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Wedding Day : Leslie Wain married Joyce Bagley in October 1924

Leslie ('Let') Wain

Les (also known as ‘Let’) Wain was the blacksmith in Chiltern. Born in 1892 to father Thomas and mother Mary (nee Lynch), he married Joyce Bagley in October 1924, and in 1932 purchased 24 Oxford Street, Chiltern as their home.

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Leslie Wain (Blacksmith) phone number was simply '53'.

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Staff outside the premises of Wain & Hyland Blacksmiths and Engineering. The building still exists behind Stephenson's Motor Garage on Conness Street.

They lived there until Joyce’s death in 1966, at which time Les moved to Melbourne to live with his daughter Valda (and her husband, John Hayes) and their two daughters (Les’ grand-daughters) Jenni & Maxine. Les returned briefly to Chiltern for Christmas in 1967 and at this point sold it for $1,100 to Robert & Grace DePiazza. At this point, sometime in 1967, the house was painted for the first time.


Leslie died in February 1970, aged 78.

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Leslie’s father Thomas was an established businessman in Chiltern. He was the local Justice of the Peace (JP) and lived nearby on Albert Road. After serving his term as a blacksmith he went to Albury and was employed by the Lampitts, who had a foundry business, and it was he who made the spiked iron gates and fences at the courthouse and offices in Dean Street, Albury, as well as the iron gates at Mates old store in Townsend Street.

Eventually he migrated to Sydney, where he was employed by Triggs and Mair, and while there received word that he could acquire the business of James Moore and Son, then in the hands of James Moore Jnr, at Conness Street, Chiltern. After putting the proposition to Mr John Hyland, who was also working in Sydney, the two young men entered into a partnership under the style of Wain and Hyland in the year 1884, and assumed control of the large business at which they had both worked as apprentices. Thomas died on 11th April 1939.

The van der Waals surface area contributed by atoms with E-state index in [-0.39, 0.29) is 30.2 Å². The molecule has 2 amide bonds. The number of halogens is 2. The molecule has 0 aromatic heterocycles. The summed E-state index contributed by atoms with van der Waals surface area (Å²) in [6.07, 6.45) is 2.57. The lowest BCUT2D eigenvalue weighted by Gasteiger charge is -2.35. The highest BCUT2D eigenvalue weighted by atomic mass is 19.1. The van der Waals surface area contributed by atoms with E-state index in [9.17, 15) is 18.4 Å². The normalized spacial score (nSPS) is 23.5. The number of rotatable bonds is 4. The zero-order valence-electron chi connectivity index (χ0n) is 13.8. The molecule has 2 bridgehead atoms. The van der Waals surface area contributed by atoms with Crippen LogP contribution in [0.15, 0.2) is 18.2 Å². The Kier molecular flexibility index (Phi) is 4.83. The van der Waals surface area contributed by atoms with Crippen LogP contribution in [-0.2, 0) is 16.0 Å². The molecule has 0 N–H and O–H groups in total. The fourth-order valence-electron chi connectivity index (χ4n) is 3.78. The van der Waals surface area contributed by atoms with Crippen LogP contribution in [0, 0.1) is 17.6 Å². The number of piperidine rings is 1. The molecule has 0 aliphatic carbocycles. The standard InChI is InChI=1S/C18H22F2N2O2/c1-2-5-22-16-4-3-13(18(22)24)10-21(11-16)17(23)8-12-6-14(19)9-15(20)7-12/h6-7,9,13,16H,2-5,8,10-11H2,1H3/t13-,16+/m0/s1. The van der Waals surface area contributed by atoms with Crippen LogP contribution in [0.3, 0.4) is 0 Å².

Later the business took over the firm of the late D.J. Miller, wheelwright and coach builder. The firm flourished and became famous as the manufacturer of ploughs and vineyard implements, for which it won prizes in district shows.

Mr Wain's services were greatly sought after, especially by mining companies, and eventually the firm manufactured machinery for the big mines when the industry was at its zenith in the district. The business was noted for its boring and had large contracts for putting down bores at the deep alluvial mines.

Examples of spanners made at Wain & Hyland

The partnership continued until 1921, when Mr Hyland retired from it and Mr Wain took into partnership his son Leslie. Some years later he purchased Chiltern Motor Works located nearby on Conness Street (now Stephenson’s Motors), which had been established by Mr King, and he took another of his sons, Alexander, an engineer, into the partnership. Eventually he disposed of that business to Faller and Bogetti.

About 18 months later he retired from business owing to ill health, and the plant was handed over to his son, Leslie (around 1937, while residing here at 24 Oxford Street).

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Wain & Hyland


Conness Street,

Chiltern,  May 17, 1917 

To whom it may concern

This is to certify that Walter Smith has been in our employ for upward of three years and we have found him strictly honest, tidy and attentive. We have known him from childhood. A desire to better his position prompted him to leave us.

Wain & Hyland

A transcript (above) of a reference for a former employee, by Wain & Hyland (left)

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